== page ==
Professor Jacobs writes: "For elementary schools, the point estimate of -.071 indicates that a one standard deviation increase in teacher value-added is associated with a 7.1 percentage point (over 100 percent) decrease in the likelihood of dismissal." But for high school teachers "value-added has zero association with dismissal."

    The value added aspects of the study has very serious implications for CPS implementing , the Performance Evaluation Reform Act of 2010 (PERA) and its requirement linking student achievement or student growth data to the evaluation of teachers and principals. The Tribune took no notice what so ever of this aspect of the Jacob's study, possibly the actual report itself was not carefully studied, but rather the Tribune may have operated largely off of some type of release issued by CPS. It should also be noted that contrary to the Tribune's claim that the study was "new," it was actually released in February 2010. None the less the Tribune did the public a service by informing us that such a study existed.

    Rod Estvan

  • A small correction to my rapid typing. I write below " In fact professor Jacob was not able to utilize a value added measurement of the majority probationary teachers in grades 2-5 in three quarters of CPS schools and for high school teachers in ninth grade math, reading, and science because CPS data for all other teachers of core academics covered by standardized assessments was not reliable."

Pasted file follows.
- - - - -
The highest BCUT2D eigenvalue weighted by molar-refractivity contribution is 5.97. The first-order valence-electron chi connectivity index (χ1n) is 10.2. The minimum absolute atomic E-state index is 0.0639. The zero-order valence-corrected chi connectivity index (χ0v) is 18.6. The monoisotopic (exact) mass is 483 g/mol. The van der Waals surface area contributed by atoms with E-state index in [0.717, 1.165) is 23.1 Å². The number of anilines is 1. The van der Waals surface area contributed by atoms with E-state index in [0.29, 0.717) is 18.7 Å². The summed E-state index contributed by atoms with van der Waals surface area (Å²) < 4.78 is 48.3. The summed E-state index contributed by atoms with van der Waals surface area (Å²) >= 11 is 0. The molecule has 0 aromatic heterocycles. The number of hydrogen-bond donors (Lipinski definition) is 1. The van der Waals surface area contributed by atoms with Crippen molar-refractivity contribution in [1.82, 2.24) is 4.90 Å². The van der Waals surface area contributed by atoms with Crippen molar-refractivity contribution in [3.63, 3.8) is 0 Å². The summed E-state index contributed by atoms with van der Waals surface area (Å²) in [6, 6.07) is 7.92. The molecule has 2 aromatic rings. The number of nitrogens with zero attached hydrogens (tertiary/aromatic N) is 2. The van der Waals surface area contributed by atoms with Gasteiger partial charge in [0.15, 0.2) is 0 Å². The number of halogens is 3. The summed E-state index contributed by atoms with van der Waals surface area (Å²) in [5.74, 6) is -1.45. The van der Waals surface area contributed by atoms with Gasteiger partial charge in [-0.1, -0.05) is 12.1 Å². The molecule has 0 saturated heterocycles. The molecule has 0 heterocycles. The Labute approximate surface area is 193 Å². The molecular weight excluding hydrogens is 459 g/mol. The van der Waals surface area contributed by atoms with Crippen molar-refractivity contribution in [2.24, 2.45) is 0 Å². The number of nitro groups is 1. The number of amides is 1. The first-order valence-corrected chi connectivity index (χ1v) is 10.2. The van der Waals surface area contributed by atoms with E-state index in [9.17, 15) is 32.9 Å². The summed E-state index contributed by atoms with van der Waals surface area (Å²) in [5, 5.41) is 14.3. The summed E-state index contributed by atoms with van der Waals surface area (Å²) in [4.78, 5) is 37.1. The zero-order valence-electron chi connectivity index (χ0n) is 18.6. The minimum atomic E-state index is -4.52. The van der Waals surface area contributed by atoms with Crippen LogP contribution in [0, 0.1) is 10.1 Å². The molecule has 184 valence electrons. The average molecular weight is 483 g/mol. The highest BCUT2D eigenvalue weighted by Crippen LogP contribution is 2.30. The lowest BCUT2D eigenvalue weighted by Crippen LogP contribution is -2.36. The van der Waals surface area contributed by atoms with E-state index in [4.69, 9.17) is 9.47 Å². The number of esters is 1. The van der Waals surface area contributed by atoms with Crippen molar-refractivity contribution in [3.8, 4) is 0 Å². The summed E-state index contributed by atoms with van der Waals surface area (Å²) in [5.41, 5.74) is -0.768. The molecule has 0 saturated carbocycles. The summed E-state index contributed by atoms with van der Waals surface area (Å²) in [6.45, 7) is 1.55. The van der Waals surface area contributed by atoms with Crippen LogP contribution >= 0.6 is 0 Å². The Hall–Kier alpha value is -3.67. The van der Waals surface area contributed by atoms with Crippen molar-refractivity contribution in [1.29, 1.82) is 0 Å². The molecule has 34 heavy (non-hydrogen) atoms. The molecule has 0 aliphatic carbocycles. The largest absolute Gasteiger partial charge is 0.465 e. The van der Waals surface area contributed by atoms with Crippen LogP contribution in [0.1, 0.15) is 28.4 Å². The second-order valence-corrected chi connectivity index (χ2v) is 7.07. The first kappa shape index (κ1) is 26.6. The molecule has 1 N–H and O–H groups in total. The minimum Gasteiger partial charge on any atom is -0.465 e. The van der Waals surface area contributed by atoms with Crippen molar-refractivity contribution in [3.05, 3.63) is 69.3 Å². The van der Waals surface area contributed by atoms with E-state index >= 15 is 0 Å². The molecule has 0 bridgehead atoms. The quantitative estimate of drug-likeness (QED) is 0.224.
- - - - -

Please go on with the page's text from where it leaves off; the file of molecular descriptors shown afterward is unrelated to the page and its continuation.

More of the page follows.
It should have read: In fact professor Jacob was not able to utilize a value added measurement of the majority probationary teachers at all tested grade levels. The study was able to apply value added measurement to teachers only in grades 2-5 working at three quarters of CPS schools and for high school teachers in ninth grade math, reading, and science. This was because CPS data for all other teachers of core academics covered by standardized assessments was not reliable."